Two years after jumping into a fight with the Trump administration over public lands, the U.S. outdoor industry is turning up the political pressure — though its impact is difficult to measure.

The Associated Press reported that thousands of manufacturers and retailers gathered in Denver starting Wednesday for the annual Outdoor Retailer and Snow Show, and some of the biggest names vowed to keep pushing to preserve public lands.

“We will always — this is really core to who we are,” said Corley Kenna, a spokeswoman for Patagonia, the brashest political fighter among the industry’s major players.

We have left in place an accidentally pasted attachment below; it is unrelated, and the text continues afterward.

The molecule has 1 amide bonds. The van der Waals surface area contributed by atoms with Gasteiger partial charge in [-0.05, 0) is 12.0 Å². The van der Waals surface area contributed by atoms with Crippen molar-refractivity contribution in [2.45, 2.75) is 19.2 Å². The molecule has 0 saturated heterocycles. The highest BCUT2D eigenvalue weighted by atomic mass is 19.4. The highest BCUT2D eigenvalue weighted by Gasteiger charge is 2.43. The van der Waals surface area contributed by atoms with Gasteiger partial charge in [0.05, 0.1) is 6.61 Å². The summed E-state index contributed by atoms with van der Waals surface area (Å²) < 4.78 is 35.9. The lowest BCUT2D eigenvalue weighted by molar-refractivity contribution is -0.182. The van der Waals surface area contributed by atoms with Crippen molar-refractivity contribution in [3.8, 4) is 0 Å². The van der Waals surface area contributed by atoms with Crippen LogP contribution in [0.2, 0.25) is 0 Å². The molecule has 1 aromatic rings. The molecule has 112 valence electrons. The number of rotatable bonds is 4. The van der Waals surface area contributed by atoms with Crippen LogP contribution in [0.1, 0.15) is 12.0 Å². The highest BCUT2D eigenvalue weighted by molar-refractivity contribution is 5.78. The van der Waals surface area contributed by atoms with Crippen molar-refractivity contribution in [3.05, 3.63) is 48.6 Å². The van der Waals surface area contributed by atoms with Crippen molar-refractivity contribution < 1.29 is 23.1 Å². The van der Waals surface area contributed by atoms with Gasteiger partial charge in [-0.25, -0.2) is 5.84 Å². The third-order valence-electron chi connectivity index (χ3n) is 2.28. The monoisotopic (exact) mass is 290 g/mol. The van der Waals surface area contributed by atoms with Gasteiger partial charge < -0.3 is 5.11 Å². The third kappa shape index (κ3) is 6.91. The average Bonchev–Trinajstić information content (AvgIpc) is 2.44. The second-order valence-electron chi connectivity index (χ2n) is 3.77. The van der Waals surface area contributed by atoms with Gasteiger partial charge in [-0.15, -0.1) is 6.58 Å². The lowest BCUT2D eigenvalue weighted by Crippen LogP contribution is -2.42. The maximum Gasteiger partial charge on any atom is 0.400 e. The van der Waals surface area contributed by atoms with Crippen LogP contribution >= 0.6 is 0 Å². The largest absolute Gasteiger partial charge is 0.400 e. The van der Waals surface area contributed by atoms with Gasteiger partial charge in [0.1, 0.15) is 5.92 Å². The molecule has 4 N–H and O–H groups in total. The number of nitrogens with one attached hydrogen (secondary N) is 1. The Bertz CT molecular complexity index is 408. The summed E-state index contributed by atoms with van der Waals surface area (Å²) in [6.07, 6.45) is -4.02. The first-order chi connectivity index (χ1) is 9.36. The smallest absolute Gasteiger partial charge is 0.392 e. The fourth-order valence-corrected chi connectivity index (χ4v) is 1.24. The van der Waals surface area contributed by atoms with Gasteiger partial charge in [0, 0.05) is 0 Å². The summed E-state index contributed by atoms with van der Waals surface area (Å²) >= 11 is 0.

The Outdoor Industry Association and some big retailers, including Patagonia, Columbia Sportswear, REI and The North Face, have campaigned together and on their own to protect public lands.

Some of their forays are unobtrusive get-out-the-vote campaigns, lobbying for national parks funding and email blasts to customers about public lands news.

But Patagonia took the unusual step of endorsing U.S. Senate candidates in November’s election. The company publicly accused President Donald Trump of stealing public lands and sued his administration.

The campaigns made headlines and energized the industry, but it’s hard to measure the effect on voters and policymakers.

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